It may be that consumers are ill-placed subjectively to identify harms under existing systems: but this would be an argument for assessing other evidence of consumer harm, rather than to assume harm. The point then is that objective evidence of market failure should be collected — not that harm should be assumed.

It will immediately strike the antitrust lawyer that this is exactly the same question asked under the consumer welfare standard: is the average consumer harmed? What is the evidence? Subjective evidence of consumer harm is not the point: the point is to enhance economic efficiency through well-functioning markets, driving growth. There is no obvious reason why data protection should not apply a similar concept, to ensure relevance from the consumer point of view, rather than from the point of view of producers or regulators.



The greatest concern from the lack of focus on consumer outcomes in the GDPR shows up in limited interoperability of data sets: unless the GDPR requirements are met, the data is non-compliant and cannot be used, regardless of the balance of consumer harm and benefit from the activity. This creates a powerful barrier to entry in the collection of data by new entrants, and tilts the data market towards large, established providers who have existing data troves.

Indeed, as regulation increases, the more valuable these existing troves become. There appears to be no prospect of disgorging over a decade’s collection of past data, even if arguably non-compliant: the regulator worries only about the new data, potentially creating market power in the existing data. Legacy concepts are still in use, like first-party and third-party data, which deliberately aim to undermine interoperability: click once on a mega-platform, and you may have consented to significant data processing; but Bob’s AdTech needs a new consent click and cannot sell or combine its data until it goes back to get consumer permission to innovate — a powerful tilt towards vertically integrated models, and a de facto ban on later innovative use that was not foreseen.20 This fails the first rule of innovation, as noted by the Nobel prize winning economist Phelps. It is worth quoting his comment on this in full:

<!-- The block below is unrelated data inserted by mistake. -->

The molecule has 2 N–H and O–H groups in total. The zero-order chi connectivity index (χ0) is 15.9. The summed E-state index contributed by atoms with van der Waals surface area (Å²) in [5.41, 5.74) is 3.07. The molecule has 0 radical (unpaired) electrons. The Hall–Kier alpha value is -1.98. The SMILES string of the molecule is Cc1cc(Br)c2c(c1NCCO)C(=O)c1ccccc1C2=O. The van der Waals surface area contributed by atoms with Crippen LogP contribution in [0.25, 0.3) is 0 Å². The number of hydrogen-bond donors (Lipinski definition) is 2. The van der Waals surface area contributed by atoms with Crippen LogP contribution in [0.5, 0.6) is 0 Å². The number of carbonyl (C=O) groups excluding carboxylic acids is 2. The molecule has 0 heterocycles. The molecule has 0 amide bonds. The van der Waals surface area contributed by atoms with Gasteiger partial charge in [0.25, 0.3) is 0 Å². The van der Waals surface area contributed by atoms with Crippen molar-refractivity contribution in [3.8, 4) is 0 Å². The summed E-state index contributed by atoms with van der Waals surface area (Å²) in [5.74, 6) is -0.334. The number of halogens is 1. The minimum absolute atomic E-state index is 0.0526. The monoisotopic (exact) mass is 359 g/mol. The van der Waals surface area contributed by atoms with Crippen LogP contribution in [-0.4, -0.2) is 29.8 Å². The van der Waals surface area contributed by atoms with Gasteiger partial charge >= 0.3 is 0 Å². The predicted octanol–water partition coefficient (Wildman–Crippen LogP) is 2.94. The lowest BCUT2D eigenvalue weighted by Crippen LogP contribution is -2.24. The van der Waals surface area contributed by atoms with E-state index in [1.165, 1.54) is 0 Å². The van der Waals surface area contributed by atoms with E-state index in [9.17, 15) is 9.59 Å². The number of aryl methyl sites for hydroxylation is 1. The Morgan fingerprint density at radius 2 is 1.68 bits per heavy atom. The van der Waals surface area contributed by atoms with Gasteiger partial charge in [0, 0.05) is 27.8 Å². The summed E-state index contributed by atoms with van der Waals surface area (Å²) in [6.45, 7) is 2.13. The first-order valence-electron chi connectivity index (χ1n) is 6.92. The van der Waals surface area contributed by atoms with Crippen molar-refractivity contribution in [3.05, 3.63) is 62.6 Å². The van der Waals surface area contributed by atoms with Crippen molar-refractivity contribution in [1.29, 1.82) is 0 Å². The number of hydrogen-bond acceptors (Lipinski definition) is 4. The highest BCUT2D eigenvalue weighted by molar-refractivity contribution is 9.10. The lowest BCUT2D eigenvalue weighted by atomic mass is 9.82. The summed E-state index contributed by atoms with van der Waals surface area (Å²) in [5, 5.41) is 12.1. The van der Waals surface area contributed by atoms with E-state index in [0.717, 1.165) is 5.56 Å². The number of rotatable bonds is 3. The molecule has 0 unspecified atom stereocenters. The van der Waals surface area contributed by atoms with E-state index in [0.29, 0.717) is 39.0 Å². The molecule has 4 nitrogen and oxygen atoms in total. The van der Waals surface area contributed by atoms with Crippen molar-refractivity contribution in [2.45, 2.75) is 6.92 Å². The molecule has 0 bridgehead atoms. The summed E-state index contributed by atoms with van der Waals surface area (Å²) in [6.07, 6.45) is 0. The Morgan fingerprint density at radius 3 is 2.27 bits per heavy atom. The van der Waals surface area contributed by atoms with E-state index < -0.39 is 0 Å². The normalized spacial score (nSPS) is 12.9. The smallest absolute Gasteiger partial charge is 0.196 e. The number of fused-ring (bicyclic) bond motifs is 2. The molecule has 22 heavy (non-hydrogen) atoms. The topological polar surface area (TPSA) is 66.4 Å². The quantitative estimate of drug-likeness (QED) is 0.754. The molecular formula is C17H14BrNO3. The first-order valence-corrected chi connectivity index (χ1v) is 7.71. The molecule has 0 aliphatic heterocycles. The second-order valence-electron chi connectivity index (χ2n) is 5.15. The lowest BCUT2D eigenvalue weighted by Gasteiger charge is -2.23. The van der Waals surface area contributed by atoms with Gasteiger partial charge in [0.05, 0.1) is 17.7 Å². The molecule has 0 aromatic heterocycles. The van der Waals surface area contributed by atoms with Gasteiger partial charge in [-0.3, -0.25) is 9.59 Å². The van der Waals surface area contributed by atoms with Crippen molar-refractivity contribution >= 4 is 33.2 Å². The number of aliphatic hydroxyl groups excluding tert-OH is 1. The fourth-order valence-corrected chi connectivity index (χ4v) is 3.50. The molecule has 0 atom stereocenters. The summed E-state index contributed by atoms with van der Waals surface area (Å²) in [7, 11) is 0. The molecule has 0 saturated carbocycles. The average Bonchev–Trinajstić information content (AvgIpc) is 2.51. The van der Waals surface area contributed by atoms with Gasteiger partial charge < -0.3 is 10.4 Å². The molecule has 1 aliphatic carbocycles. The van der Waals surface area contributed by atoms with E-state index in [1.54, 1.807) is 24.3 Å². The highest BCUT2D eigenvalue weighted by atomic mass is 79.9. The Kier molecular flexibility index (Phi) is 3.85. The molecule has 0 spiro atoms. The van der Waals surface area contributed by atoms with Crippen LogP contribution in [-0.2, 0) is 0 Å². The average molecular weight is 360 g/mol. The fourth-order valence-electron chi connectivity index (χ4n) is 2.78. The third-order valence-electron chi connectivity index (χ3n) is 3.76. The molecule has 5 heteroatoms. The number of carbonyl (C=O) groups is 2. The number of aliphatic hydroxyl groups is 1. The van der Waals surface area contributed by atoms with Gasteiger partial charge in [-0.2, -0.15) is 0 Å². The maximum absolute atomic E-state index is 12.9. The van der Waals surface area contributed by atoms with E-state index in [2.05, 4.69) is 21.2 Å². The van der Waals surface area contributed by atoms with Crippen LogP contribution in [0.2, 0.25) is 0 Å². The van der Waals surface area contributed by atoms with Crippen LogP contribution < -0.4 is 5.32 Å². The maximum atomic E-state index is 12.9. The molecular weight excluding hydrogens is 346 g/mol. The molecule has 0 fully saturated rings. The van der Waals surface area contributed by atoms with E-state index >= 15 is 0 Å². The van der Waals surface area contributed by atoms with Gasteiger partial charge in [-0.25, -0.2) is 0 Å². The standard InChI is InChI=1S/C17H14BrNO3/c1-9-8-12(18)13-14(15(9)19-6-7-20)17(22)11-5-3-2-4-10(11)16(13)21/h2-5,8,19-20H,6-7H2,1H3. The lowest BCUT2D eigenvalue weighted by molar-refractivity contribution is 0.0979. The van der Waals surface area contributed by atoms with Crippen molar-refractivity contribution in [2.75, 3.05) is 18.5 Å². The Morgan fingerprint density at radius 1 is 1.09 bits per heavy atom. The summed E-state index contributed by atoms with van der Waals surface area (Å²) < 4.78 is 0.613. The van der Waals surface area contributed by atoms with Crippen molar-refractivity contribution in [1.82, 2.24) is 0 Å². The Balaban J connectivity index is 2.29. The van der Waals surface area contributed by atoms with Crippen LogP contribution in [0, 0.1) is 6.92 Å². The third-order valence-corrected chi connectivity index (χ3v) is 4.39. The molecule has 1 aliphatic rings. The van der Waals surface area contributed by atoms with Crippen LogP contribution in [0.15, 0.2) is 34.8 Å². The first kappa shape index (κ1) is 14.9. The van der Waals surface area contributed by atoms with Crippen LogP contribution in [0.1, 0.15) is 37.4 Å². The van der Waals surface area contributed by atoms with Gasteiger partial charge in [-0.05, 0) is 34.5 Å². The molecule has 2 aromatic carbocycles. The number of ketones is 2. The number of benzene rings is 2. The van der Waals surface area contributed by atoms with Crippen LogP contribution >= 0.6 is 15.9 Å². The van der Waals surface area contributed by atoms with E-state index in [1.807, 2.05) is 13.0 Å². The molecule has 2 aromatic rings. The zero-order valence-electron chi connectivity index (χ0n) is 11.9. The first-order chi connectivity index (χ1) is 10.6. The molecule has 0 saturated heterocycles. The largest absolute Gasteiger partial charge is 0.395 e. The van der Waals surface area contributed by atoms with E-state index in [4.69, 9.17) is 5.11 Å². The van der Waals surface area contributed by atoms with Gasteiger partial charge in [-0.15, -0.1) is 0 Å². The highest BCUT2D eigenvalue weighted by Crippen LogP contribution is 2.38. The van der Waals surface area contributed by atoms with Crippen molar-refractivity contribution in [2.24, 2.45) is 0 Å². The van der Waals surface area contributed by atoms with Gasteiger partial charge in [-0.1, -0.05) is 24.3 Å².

“Innovations… are not determinate from current knowledge, thus are not foreseeable. Being new, they could not have been known before.”21

In other words. the GDPR, in its informed consent requirement, applies the fallacy that innovations can be foreseen. This gives little to no weight to innovative use from interoperating data sets.

By contrast, the antitrust experience is that competition in vertically related markets has sometimes been an important spur to innovation — consider the well-known examples of the PC hardware and software markets, or long-distance telephony, following unbundling. There is no reason to think that interoperation of data sets would be any different. A consumer might legitimately ask, why is innovation not being given more weight, when it is so important to my welfare? No consumers have access to a product until it is created, and stasis does not serve their interests — unlike corporatist producers. Yet when it comes to data, a powerful stasis bias has been created in favor of those with vertically integrated systems and existing data troves.

Allowing interoperability so as to serve the consumer is important because the static account of data privacy can support significant regulation, raising barriers to entry. Regulators and legislators should not be taken at face value on this point, as they will have their own agendas (notably, budgetary growth) which do not necessarily align with those of consumers or wider society. Indeed, rent seeking under the GDPR may be the answer to the riddles in the curiously broad definitions chosen: the broadest test creates the largest compliance function. The EU’s appetite for the GDPR may thus partially be explained: like agricultural policies, fishing quotas, or anti-dumping tariffs, there is scope for negotiators to trade the resulting economic rents. Unfortunately for the consumer, this prioritizes state interests over those of the consumer. This is where consumer-friendly law has an essential role: constraining political entrepreneurship by limiting state action, so as to liberate the market. By contrast, a bureaucratic discretion to define “legitimate” data operability as in Art 6(1)(f) is ripe for rent-seeking, as it creates concentrated benefits and diffuse costs.22



Competition law used to apply form-based reasoning that might once have regulated interactions in the ice cream parlor: e.g. access to the freezer on the questionable assumption that entry in a neighboring commercial unit is impossible. More recent law looks to the effects from practices rather than their form, applying a consumer welfare test so as to exclude potential rent-seeking in the definition of “public interest.”23 Happily, very recent thought leadership in data protection appears to be more sensitive to the consumer. The UK ICO/CMA joint statement suggests that antitrust enforcers can work with information regulators to develop a pro-consumer approach: